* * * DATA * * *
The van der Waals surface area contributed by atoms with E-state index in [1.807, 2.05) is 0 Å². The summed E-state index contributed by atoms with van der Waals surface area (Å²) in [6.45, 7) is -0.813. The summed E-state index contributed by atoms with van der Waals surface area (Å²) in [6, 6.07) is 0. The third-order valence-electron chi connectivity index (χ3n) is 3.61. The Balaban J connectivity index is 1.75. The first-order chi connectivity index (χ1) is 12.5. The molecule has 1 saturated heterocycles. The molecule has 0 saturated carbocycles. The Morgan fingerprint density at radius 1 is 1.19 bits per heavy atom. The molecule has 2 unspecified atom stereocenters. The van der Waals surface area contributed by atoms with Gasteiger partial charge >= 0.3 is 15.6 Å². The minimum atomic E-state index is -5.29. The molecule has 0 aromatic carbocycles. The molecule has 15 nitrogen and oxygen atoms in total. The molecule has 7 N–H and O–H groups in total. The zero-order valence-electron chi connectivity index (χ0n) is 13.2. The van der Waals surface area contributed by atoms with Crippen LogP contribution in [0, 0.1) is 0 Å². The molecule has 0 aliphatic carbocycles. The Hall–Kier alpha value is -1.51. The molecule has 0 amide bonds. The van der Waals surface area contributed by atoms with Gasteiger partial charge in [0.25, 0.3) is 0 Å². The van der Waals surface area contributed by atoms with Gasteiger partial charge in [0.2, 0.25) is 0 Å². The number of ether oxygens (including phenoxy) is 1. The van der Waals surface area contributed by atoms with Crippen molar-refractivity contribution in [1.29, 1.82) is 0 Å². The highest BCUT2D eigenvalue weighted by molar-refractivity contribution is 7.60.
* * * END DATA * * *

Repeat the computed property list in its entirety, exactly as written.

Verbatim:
The van der Waals surface area contributed by atoms with E-state index in [1.807, 2.05) is 0 Å². The summed E-state index contributed by atoms with van der Waals surface area (Å²) in [6.45, 7) is -0.813. The summed E-state index contributed by atoms with van der Waals surface area (Å²) in [6, 6.07) is 0. The third-order valence-electron chi connectivity index (χ3n) is 3.61. The Balaban J connectivity index is 1.75. The first-order chi connectivity index (χ1) is 12.5. The molecule has 1 saturated heterocycles. The molecule has 0 saturated carbocycles. The Morgan fingerprint density at radius 1 is 1.19 bits per heavy atom. The molecule has 2 unspecified atom stereocenters. The van der Waals surface area contributed by atoms with Gasteiger partial charge >= 0.3 is 15.6 Å². The minimum atomic E-state index is -5.29. The molecule has 0 aromatic carbocycles. The molecule has 15 nitrogen and oxygen atoms in total. The molecule has 7 N–H and O–H groups in total. The zero-order valence-electron chi connectivity index (χ0n) is 13.2. The van der Waals surface area contributed by atoms with Crippen LogP contribution in [0, 0.1) is 0 Å². The molecule has 0 aliphatic carbocycles. The Hall–Kier alpha value is -1.51. The molecule has 0 amide bonds. The van der Waals surface area contributed by atoms with Gasteiger partial charge in [0.25, 0.3) is 0 Å². The van der Waals surface area contributed by atoms with Gasteiger partial charge in [0.2, 0.25) is 0 Å². The number of ether oxygens (including phenoxy) is 1. The van der Waals surface area contributed by atoms with Crippen molar-refractivity contribution in [1.29, 1.82) is 0 Å². The highest BCUT2D eigenvalue weighted by molar-refractivity contribution is 7.60.